The Yankees and Mets packed 10 innings of excitement into an eight-inning game Sunday afternoon at Yankee Stadium. In Game 1 of their doubleheader, the Yankees mounted a five-run comeback in the bottom of the seventh inning to send the game to extras, then walked it off in the eighth inning (NYY 8, NYM 7).

Aaron Hicks brought the Yankees, who'd lost seven of their previous eight games, back from the brink with a game-tying, two-run home run against Edwin Diaz in the seventh inning. The Yankees scored all five seventh inning runs with two outs.

The seventh-inning rally started with a throwing error by Mets third baseman Andres Gimenez. That put the leadoff runner on base. Also, Yankees infielder Thairo Estrada was dead to rights at third base going first-to-third on Luke Voit's two-run single. The throw was in time and J.D. Davis slapped the tag on Estrada, but the ball popped out of his glove. It would have been the final out of the inning.

Reliever Chad Green, who blew two late-inning leads earlier this week, struck out all three batters he faced with the automatic runner at second base in the top of the eighth inning. That set up Gio Urshela for the two-out, two-strike walk-off single in the bottom half.

The Mets had a 99.8 percent chance to win Sunday's game after Urshela flew out for the second out of the seventh inning, according to the win probability data at FanGraphs. At that point the Yankees were down five with a runner on first. The next four batters reached base to tie the game, then the Yankees won it the next inning. For the Yankees, it was a 1-in-500 comeback.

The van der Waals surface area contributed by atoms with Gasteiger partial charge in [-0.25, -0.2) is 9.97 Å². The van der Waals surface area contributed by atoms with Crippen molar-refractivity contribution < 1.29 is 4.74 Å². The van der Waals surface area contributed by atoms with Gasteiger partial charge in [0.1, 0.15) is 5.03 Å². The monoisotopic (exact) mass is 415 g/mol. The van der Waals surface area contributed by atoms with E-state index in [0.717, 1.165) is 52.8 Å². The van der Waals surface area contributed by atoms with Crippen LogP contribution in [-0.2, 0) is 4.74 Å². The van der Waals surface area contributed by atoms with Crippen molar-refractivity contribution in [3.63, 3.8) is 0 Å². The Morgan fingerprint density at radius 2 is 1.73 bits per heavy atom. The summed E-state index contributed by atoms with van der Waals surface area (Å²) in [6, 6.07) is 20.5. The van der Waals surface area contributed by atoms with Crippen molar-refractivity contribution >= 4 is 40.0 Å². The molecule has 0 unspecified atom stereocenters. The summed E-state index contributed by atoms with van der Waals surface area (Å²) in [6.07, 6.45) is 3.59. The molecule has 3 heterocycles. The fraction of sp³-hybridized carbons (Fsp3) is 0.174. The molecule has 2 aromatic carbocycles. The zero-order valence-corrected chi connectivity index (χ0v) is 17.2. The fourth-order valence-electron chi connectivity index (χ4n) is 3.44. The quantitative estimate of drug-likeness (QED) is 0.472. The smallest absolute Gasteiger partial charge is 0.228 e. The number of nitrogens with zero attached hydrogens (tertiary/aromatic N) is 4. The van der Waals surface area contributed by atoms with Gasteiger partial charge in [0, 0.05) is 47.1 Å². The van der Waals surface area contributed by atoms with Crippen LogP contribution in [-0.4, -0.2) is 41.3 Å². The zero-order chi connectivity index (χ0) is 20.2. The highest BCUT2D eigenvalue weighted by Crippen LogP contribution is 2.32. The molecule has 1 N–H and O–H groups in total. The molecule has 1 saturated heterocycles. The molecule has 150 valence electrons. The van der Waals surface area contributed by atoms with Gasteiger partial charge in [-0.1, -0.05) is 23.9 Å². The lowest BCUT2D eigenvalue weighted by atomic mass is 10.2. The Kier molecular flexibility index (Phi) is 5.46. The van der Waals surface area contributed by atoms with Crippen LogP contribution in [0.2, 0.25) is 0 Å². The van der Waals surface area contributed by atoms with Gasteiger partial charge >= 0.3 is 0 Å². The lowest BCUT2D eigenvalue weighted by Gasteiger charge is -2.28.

According to YES Network stats guru James Smyth, Sunday's comeback was the first five-run comeback in the final inning for the Yankees since July 16, 2000, against the Phillies. In that game the Yankees scored five runs in the ninth to tie the game, then gave up two runs in the top of the 10th, then scored three runs in the bottom of the 10th to win.  

Diaz was tagged with the blown save, his fourth of the season and third since returning to the closer's role following Seth Lugo's move back into the rotation. He's been very good overall this year (2.25 ERA with 28 strikeouts in 12 innings), and he inherited a mess Sunday, but the bottom line is he has not been the lights-out closer the Mets need him to be. Sunday was another rough one.

"We still trust him," Mets manager Luis Rojas told reporters, including Anthony DiComo, following the game. "We still love his stuff. And that's when he's going to get the ball, when there's tight situations."  

The Yankees and Mets had last weekend's series at Citi Field postponed because the Mets had two positive COVID-19 cases. They're playing five games in three days this weekend and they have been action packed. Friday night the Yankees became the first team in over 100 years to give up a walk-off homer in their own park, then Saturday they won on a walk-off wild pitch.